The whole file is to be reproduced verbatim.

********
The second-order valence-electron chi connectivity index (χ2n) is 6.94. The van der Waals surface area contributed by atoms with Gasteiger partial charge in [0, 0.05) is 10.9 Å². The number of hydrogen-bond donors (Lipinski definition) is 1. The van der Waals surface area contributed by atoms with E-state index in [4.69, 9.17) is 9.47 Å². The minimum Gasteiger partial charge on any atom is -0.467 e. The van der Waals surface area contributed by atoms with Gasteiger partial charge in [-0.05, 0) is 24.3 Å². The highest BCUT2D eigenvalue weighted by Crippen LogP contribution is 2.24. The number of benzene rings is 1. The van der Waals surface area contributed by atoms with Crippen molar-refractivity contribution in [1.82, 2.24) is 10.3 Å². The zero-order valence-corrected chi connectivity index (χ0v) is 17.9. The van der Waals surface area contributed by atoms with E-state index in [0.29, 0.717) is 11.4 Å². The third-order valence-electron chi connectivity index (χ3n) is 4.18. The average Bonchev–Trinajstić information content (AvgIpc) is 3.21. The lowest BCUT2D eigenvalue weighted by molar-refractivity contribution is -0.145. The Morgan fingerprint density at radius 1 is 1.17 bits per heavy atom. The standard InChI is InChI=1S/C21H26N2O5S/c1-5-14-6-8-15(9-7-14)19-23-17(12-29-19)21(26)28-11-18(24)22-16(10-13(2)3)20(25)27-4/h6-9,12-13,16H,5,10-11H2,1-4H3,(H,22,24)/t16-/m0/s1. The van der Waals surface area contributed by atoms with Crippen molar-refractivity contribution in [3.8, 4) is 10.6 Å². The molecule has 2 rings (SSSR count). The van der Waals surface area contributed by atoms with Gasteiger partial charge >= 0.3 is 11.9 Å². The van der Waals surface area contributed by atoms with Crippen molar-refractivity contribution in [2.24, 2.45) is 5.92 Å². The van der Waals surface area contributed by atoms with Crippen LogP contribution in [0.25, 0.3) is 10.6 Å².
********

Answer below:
The second-order valence-electron chi connectivity index (χ2n) is 6.94. The van der Waals surface area contributed by atoms with Gasteiger partial charge in [0, 0.05) is 10.9 Å². The number of hydrogen-bond donors (Lipinski definition) is 1. The van der Waals surface area contributed by atoms with E-state index in [4.69, 9.17) is 9.47 Å². The minimum Gasteiger partial charge on any atom is -0.467 e. The van der Waals surface area contributed by atoms with Gasteiger partial charge in [-0.05, 0) is 24.3 Å². The highest BCUT2D eigenvalue weighted by Crippen LogP contribution is 2.24. The number of benzene rings is 1. The van der Waals surface area contributed by atoms with Crippen molar-refractivity contribution in [1.82, 2.24) is 10.3 Å². The zero-order valence-corrected chi connectivity index (χ0v) is 17.9. The van der Waals surface area contributed by atoms with E-state index in [0.29, 0.717) is 11.4 Å². The third-order valence-electron chi connectivity index (χ3n) is 4.18. The average Bonchev–Trinajstić information content (AvgIpc) is 3.21. The lowest BCUT2D eigenvalue weighted by molar-refractivity contribution is -0.145. The Morgan fingerprint density at radius 1 is 1.17 bits per heavy atom. The standard InChI is InChI=1S/C21H26N2O5S/c1-5-14-6-8-15(9-7-14)19-23-17(12-29-19)21(26)28-11-18(24)22-16(10-13(2)3)20(25)27-4/h6-9,12-13,16H,5,10-11H2,1-4H3,(H,22,24)/t16-/m0/s1. The van der Waals surface area contributed by atoms with Crippen molar-refractivity contribution in [3.8, 4) is 10.6 Å². The molecule has 2 rings (SSSR count). The van der Waals surface area contributed by atoms with Gasteiger partial charge >= 0.3 is 11.9 Å². The van der Waals surface area contributed by atoms with Crippen molar-refractivity contribution in [2.24, 2.45) is 5.92 Å². The van der Waals surface area contributed by atoms with Crippen LogP contribution in [0.25, 0.3) is 10.6 Å².